Applied (or leave-on) emollients are applied directly to the skin. They contain oils which act as a barrier to help stop water loss by replacing the oils which are reduced in dry skin. Emollients can also help prevent entry of irritants. Applied emollients are available in different types:-
Ointments are thick, oil based products that form a layer on the surface of the skin which is very effective at trapping water. However, they are not easily absorbed and can be messy.
Ointments are normally supplied in tubs which can be inconvenient to use. A clean spoon or spatula should be used to remove the ointment from the tub into a clean disposable pot before applying it to the skin. Putting your fingers directly into the ointment tub may lead to the ointment being contaminated.
Gels have a high oil content mixed with water. Gels usually contain humectants, such as glycerol, to help trap water in the skin, and some may also contain ingredients to make them very long-lasting. Some gels, such as Doublebase Once may only need to be applied once a day to provide effective hydration.
Gels are easy to apply and are often referred to as being cosmetically acceptable, because they are quickly absorbed into the skin.
Gels are usually supplied in pump packs, which are more hygienic than open tubs, and also in tubes for convenience.
Creams have a medium to high oil content mixed with water. Some creams may also contain a humectant, such as glycerol or urea, to help trap water in the skin.
Creams are easy to apply, and are sometimes referred to as being cosmetically acceptable, because they are absorbed into the skin.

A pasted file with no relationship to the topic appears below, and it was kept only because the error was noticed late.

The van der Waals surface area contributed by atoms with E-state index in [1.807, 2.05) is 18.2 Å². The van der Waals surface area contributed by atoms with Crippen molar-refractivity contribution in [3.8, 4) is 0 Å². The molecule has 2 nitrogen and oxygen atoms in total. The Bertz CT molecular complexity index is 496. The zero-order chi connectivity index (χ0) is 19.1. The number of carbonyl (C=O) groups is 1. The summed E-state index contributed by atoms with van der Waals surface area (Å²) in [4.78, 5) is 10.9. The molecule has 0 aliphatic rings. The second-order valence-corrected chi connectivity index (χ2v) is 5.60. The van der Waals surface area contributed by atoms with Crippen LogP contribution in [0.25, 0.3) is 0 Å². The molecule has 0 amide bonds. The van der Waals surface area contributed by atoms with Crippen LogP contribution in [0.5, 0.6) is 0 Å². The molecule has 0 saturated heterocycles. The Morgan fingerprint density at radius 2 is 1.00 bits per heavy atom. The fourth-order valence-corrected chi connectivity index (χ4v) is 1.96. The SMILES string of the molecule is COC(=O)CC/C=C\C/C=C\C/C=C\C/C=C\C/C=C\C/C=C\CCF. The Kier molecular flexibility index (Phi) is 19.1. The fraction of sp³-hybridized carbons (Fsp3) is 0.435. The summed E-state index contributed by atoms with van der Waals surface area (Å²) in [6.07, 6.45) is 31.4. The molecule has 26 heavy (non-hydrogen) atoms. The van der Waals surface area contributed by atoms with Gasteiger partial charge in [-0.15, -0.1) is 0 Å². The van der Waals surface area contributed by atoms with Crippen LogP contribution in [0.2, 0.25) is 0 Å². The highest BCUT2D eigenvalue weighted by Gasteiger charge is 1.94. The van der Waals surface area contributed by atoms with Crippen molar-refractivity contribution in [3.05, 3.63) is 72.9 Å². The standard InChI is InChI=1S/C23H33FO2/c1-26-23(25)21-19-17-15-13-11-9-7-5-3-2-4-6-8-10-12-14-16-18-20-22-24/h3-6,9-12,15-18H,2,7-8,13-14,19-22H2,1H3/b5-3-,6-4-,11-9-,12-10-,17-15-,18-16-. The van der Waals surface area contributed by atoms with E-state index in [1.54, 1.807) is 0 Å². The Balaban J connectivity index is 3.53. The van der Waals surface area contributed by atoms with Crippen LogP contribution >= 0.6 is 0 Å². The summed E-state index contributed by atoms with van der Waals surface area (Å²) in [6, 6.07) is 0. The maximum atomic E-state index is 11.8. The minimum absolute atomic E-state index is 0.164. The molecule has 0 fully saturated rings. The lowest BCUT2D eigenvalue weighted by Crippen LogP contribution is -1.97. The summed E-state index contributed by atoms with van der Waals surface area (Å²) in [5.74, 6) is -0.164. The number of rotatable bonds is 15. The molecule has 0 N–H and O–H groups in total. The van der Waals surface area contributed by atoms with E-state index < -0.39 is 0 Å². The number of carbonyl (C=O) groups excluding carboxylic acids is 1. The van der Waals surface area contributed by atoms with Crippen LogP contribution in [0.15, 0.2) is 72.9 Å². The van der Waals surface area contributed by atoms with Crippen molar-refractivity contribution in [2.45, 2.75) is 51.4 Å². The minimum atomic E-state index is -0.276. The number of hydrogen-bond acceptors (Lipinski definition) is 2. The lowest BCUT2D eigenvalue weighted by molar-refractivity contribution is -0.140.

Creams are usually supplied in pump packs, which are more hygienic than open tubs, and also in tubes for convenience.
Creams usually need to be reapplied regularly throughout the day, often up to three or four times, because they may be easily removed by sweat, washing or rubbing.
Lotions have a low oil content mixed with water and are generally not as moisturising as ointments, gels or creams. They soak into the skin quickly and they are easy to apply.
Because of the low oil content lotions may require more frequent application.
Lotions are usually supplied in pump packs, tubes or bottles.
Top Tips on applying emollients
For best results, it is important to use emollients in sufficient quantities. NICE recommend between 250g and 500g of emollient are used each week on children with atopic eczema.1 Emollients are often supplied in 500g packs but some are available in 1kg pump packs.
Dos and Don’ts for applying leave-on emollients
DO use moisturisers/emollients generously and regularly, to improve the condition of the skin and to help reduce itching. The more the better!
DON’T scratch itchy skin if you can avoid it, as this causes further skin damage.
DO try to find suitable emollients for your skin with your nurse’s or doctor’s help. This may be a combination of cream, ointment, lotion or gel emollients, depending on how dry your skin is and which you prefer to use.
DON’T vigorously rub the emollients into your skin.
DO smooth the emollient gently onto dry skin. Use gentle strokes in the same direction as hair growth (like stroking a cat or dog). This avoids blockage of the hair follicles.
DO apply sufficient emollient so that the skin looks shiny. Allow time for any excess emollient to soak in, if necessary.
DO apply emollients, immediately after a bath or shower, as this helps to trap moisture in the skin. Pat the skin dry before applying the emollient.
DO remember that exposed areas such as the face, neck and hands may need more frequent treatment.
Always read the label and Patient Information Leaflet before use.